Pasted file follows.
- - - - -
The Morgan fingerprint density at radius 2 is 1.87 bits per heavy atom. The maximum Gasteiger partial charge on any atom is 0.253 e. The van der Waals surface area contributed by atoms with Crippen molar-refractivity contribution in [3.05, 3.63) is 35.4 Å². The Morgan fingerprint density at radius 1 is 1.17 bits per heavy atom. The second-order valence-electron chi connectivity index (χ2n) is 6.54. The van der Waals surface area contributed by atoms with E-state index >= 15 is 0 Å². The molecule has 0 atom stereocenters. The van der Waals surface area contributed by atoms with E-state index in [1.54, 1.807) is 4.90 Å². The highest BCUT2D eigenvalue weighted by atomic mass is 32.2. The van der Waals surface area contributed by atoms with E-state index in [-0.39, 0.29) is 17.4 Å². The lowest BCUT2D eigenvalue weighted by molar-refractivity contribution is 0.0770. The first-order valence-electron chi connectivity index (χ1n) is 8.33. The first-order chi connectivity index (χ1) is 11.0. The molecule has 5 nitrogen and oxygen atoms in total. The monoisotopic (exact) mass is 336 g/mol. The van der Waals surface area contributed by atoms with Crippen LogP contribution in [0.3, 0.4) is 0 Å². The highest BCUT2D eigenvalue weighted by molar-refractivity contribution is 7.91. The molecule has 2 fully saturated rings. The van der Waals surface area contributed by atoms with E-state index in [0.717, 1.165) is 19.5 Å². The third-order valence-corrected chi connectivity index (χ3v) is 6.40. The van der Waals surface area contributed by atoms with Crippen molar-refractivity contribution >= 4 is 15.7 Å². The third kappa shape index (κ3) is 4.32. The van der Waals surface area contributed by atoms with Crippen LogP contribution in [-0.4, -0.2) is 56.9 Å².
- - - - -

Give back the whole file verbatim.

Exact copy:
The Morgan fingerprint density at radius 2 is 1.87 bits per heavy atom. The maximum Gasteiger partial charge on any atom is 0.253 e. The van der Waals surface area contributed by atoms with Crippen molar-refractivity contribution in [3.05, 3.63) is 35.4 Å². The Morgan fingerprint density at radius 1 is 1.17 bits per heavy atom. The second-order valence-electron chi connectivity index (χ2n) is 6.54. The van der Waals surface area contributed by atoms with E-state index >= 15 is 0 Å². The molecule has 0 atom stereocenters. The van der Waals surface area contributed by atoms with E-state index in [1.54, 1.807) is 4.90 Å². The highest BCUT2D eigenvalue weighted by atomic mass is 32.2. The van der Waals surface area contributed by atoms with E-state index in [-0.39, 0.29) is 17.4 Å². The lowest BCUT2D eigenvalue weighted by molar-refractivity contribution is 0.0770. The first-order valence-electron chi connectivity index (χ1n) is 8.33. The first-order chi connectivity index (χ1) is 11.0. The molecule has 5 nitrogen and oxygen atoms in total. The monoisotopic (exact) mass is 336 g/mol. The van der Waals surface area contributed by atoms with Crippen LogP contribution in [0.3, 0.4) is 0 Å². The highest BCUT2D eigenvalue weighted by molar-refractivity contribution is 7.91. The molecule has 2 fully saturated rings. The van der Waals surface area contributed by atoms with E-state index in [0.717, 1.165) is 19.5 Å². The third-order valence-corrected chi connectivity index (χ3v) is 6.40. The van der Waals surface area contributed by atoms with Crippen molar-refractivity contribution >= 4 is 15.7 Å². The third kappa shape index (κ3) is 4.32. The van der Waals surface area contributed by atoms with Crippen LogP contribution in [-0.4, -0.2) is 56.9 Å².